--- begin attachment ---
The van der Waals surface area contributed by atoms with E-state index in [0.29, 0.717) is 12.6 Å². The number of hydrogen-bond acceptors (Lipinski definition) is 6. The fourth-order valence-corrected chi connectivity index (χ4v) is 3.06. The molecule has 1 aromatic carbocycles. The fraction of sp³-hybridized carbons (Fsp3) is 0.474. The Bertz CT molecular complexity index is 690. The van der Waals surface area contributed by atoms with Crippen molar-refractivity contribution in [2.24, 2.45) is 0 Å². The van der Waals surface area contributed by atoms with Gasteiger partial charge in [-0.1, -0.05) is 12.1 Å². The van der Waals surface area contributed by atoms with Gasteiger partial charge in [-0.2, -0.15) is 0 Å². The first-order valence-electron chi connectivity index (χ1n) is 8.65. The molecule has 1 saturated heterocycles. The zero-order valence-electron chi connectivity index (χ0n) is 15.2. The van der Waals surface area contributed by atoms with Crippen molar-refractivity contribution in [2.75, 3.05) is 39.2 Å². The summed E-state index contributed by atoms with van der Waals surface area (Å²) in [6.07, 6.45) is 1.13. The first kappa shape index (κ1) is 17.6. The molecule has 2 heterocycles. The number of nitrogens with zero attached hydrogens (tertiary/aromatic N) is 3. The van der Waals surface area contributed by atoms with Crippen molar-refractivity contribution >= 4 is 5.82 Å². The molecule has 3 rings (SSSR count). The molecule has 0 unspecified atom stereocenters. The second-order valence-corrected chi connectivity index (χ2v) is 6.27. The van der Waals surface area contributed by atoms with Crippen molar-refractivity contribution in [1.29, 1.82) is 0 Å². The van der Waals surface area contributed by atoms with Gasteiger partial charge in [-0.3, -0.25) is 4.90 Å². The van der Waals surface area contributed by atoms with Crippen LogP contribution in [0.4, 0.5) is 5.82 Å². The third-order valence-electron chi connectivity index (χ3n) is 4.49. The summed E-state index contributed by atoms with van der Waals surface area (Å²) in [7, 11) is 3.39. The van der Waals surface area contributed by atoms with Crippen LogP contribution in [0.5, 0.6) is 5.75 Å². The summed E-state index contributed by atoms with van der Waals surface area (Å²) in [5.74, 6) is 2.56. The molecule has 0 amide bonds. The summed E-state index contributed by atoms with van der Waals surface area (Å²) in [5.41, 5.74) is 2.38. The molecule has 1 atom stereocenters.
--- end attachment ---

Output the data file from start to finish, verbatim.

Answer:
The van der Waals surface area contributed by atoms with E-state index in [0.29, 0.717) is 12.6 Å². The number of hydrogen-bond acceptors (Lipinski definition) is 6. The fourth-order valence-corrected chi connectivity index (χ4v) is 3.06. The molecule has 1 aromatic carbocycles. The fraction of sp³-hybridized carbons (Fsp3) is 0.474. The Bertz CT molecular complexity index is 690. The van der Waals surface area contributed by atoms with Crippen molar-refractivity contribution in [2.24, 2.45) is 0 Å². The van der Waals surface area contributed by atoms with Gasteiger partial charge in [-0.1, -0.05) is 12.1 Å². The van der Waals surface area contributed by atoms with Gasteiger partial charge in [-0.2, -0.15) is 0 Å². The first-order valence-electron chi connectivity index (χ1n) is 8.65. The molecule has 1 saturated heterocycles. The zero-order valence-electron chi connectivity index (χ0n) is 15.2. The van der Waals surface area contributed by atoms with Crippen molar-refractivity contribution in [2.75, 3.05) is 39.2 Å². The summed E-state index contributed by atoms with van der Waals surface area (Å²) in [6.07, 6.45) is 1.13. The first kappa shape index (κ1) is 17.6. The molecule has 2 heterocycles. The number of nitrogens with zero attached hydrogens (tertiary/aromatic N) is 3. The van der Waals surface area contributed by atoms with Crippen molar-refractivity contribution >= 4 is 5.82 Å². The molecule has 3 rings (SSSR count). The molecule has 0 unspecified atom stereocenters. The second-order valence-corrected chi connectivity index (χ2v) is 6.27. The van der Waals surface area contributed by atoms with Crippen molar-refractivity contribution in [1.29, 1.82) is 0 Å². The van der Waals surface area contributed by atoms with Gasteiger partial charge in [-0.3, -0.25) is 4.90 Å². The van der Waals surface area contributed by atoms with Crippen LogP contribution in [0.4, 0.5) is 5.82 Å². The third-order valence-electron chi connectivity index (χ3n) is 4.49. The summed E-state index contributed by atoms with van der Waals surface area (Å²) in [7, 11) is 3.39. The van der Waals surface area contributed by atoms with Crippen LogP contribution in [0.5, 0.6) is 5.75 Å². The summed E-state index contributed by atoms with van der Waals surface area (Å²) in [5.74, 6) is 2.56. The molecule has 0 amide bonds. The summed E-state index contributed by atoms with van der Waals surface area (Å²) in [5.41, 5.74) is 2.38. The molecule has 1 atom stereocenters.